VFS code questions

Kevin M. Kilbride kmk at ssl.org
Fri Feb 25 01:05:35 PST 2005

I'm new to the FreeBSD/DragonflyBSD system code, so I don't know what 
some of the underlying motivations for its design have been, but what 
I'm seeing while making a WARNS=6 pass at sbin/fsck is raising a few 
uncomfortable questions for me. I'm hoping someone will entertain my 
ignorance for a moment and save me much time by providing insight. If 
there is a better forum for such discussion, my apologies in advance, 
but I couldn't see anyplace else that looked more inviting.

As I'm attempting to thread my way back into the deep hierarchy of 
preprocessor macros in the UFS headers, I'm finding macros two or more 
layers deep with variable return types that perform comparisons between 
signed and unsigned objects and (more disturbingly) use int32 masks on 
int64 values. The invoking code then coerces the results of these macros 
to fix their type and explicitly discard high-order bits that may have 
been left set by mask sign-extension and which (presently) aren't needed 

Not only does all this strike me as cavalier, it is also extremely 
confusing and difficult to unravel from a reverse perspective---to say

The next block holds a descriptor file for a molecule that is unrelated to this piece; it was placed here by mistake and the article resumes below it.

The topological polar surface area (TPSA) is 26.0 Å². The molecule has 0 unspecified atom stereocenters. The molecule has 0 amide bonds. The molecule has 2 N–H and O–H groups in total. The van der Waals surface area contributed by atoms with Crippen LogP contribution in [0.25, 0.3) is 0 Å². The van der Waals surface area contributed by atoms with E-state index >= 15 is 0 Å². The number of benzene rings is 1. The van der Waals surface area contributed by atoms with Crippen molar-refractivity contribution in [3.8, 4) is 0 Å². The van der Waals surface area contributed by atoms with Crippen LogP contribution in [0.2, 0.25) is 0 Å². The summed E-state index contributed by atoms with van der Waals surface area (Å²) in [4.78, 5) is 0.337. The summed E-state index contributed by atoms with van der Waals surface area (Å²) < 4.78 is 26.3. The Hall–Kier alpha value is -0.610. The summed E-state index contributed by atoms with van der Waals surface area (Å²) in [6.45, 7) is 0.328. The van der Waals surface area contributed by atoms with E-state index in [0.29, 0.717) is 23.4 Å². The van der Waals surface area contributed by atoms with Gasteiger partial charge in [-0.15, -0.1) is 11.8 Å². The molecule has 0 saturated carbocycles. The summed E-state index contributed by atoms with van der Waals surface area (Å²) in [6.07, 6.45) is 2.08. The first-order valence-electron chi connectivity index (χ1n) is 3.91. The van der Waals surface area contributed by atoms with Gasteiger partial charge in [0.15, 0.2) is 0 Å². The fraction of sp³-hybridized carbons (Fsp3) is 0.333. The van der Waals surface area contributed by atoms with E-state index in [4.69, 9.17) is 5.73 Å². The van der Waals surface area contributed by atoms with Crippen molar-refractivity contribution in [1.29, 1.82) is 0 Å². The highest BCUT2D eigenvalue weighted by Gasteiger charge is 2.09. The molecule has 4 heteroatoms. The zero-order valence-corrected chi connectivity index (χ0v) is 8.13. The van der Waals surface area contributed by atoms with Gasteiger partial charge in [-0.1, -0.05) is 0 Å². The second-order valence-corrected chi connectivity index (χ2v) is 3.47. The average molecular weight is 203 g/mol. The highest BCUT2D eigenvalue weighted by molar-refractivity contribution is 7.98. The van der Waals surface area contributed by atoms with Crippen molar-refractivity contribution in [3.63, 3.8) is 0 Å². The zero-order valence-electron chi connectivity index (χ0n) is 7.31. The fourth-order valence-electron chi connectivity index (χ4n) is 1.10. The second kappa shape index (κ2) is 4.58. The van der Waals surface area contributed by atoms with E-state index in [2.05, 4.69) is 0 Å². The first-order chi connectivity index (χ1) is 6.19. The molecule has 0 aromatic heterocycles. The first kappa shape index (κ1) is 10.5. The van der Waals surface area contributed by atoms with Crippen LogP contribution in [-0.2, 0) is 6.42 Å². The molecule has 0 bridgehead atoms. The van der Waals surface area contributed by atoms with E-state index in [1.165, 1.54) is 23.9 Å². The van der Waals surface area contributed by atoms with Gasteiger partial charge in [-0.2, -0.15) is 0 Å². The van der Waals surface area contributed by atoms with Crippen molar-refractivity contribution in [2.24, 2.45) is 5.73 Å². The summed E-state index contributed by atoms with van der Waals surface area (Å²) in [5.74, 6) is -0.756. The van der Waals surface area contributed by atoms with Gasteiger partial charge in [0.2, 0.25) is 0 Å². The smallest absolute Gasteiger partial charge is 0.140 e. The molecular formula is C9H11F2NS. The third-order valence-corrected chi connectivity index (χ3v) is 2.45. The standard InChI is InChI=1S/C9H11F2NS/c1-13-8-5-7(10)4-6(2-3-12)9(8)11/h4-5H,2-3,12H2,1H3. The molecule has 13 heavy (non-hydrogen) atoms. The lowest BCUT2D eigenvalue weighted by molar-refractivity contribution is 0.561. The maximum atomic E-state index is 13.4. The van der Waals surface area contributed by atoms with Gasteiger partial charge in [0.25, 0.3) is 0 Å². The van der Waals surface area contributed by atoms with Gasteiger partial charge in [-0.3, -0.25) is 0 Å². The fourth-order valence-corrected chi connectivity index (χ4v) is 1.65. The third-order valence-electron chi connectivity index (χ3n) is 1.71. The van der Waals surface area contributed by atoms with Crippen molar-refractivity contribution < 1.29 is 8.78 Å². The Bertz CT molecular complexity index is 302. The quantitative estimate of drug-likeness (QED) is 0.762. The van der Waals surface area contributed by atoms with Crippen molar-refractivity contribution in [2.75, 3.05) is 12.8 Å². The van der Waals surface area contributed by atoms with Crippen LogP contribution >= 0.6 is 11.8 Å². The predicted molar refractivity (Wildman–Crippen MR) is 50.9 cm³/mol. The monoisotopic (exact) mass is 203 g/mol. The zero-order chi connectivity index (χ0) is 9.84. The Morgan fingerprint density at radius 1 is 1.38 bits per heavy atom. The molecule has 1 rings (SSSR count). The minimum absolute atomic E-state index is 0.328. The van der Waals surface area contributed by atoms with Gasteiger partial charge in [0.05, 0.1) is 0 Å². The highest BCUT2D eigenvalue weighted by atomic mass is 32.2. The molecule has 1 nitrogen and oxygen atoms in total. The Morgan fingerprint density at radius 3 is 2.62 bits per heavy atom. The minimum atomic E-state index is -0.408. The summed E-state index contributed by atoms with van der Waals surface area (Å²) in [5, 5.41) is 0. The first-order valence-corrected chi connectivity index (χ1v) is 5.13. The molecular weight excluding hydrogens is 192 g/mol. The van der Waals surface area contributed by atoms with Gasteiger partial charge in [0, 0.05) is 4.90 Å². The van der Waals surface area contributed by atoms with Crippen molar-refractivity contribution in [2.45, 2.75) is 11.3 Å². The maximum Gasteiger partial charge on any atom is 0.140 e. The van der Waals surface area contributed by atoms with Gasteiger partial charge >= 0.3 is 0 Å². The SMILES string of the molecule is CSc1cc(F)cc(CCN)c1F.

nothing of what it does for debugging.

My questions, then, are two-fold:

1. Is there a coding policy issue at Dragonfly that precludes the use of 
static inline functions, as opposed to preprocessor macros? Is somebody 
going to shoot me if I attempt to thread my way back through the 
type-spaghetti of these header files and write them out as inlines? If 
this is done with the __inline__ keyword, it shouldn't break user code 
compiled with GCC even if the pedantic ANSI mode is used. It may, 
however, force separate instances to be emitted in each compilation unit 
if optimization is turned off (actually, in GCC 3.4 you can explicitly 
tag functions for inlining even when optimization is turned off, but 
that's of no use at this point, since GCC 2.95 is the default system 
compiler). Anyone compiling without optimization is not likely to be 
concerned about performance penalties incurred from the function call 
overhead, and it seems a small price to pay for making these logic atoms 
penetrable to type analysis by both humans and compilers. It's a lot 
easier to find a fault when the compiler points you to a line of code in 
your inline definition than it is if it complains about fifty different 
instances of macros that have been expanded into single lines of source 

2. Being forced to unravel the underlying type of objects in these 
macros almost begs a careful reconsideration of existing type 
relationships. For example, why are so many obviously-non-negative 
parameters (like masks) in the FFS superblock struct declared as signed 
integers? Actually, almost everything is signed. Will it break something 
horribly if these are flipped to unsigned integers of comparable width?

Since I know very little about the code I'm looking at, per se, I have 
visions of re-installing Dragonfly after wiping out my hard drive if 
something I do compiles, but fails later as a result of non-explicit 
logical dependencies (being passed through void pointers, for example). 
How many monsters are there in these waters, and where might they be?

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